KETCHUM, Idaho – A collection of photographs of the resort area of central Idaho dating back more than 100 years could be put into digital form and made available online.
The photos taken by Martyn Mallory between 1890 and 1936 show automobiles on a dusty Main Street in Hailey, a view of Ketchum with no vehicles, and the construction of the Sun Valley Lodge.
He also photographed parades and other events of the era.
“I am happy to see this is happening,” Rose Mallory, daughter-in-law of Martyn Mallory, told the Idaho Mountain Express. “I would like to see the photographs made available to the public.”
The collection of 3,000 prints and about 1,500 original cellulose-nitrate and glass negatives has been stored at the Hailey Public Library for the past 12 years.
The Hailey Historic Preservation Commission has applied for a grant to assess the status of the collection.
“A huge amount of work has been done by the library in terms of cataloguing the collection,” said commission Chairman Rob Lonning. “We are hoping to take up where the library left off.”
He recently attended a two-day workshop in Bellevue, Wash., put on by the Society of American Archivists that gave tips on how to identify the type of process used to make old photos.
“The celluloid negatives in the Mallory collection tend to disintegrate and can become flammable,” Lonning said.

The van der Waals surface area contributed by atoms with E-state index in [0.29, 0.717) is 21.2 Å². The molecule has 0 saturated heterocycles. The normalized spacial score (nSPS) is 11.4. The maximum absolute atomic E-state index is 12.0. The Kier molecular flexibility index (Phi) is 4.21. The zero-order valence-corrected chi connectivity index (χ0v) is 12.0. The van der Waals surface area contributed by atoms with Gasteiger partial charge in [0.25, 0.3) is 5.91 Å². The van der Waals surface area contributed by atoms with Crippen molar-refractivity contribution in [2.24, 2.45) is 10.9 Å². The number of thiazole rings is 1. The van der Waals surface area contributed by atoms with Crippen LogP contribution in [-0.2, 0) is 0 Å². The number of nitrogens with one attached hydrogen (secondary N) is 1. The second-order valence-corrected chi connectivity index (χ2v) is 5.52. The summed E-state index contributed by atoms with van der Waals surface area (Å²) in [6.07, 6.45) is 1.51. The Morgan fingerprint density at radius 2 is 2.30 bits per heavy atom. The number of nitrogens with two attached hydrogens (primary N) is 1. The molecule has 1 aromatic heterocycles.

Mallory was born in 1880 in Kelton, Utah, and moved to Hailey when he was 3 when his family started a merchandise store on Main Street.
At age 9, he photographed the Women’s Temperance League burning gambling tables on Main Street.
He worked as a ranger for the Sawtooth National Forest, and was a businessman and county assessor.
“Mallory got out quite a bit,” said Rick Ardinger, executive director of the Idaho Council on the Humanities, who called the collection “quite a find.”
The council in the 1990s gave grants to preserve and catalog the collection. Archivist Claudia Walsworth spent four years as director of the project.
“He also photographed many of the people and events of his day, like bands and parades on Main Street,” Walsworth said. “This collection is an important part of the social and economic history of the time.”
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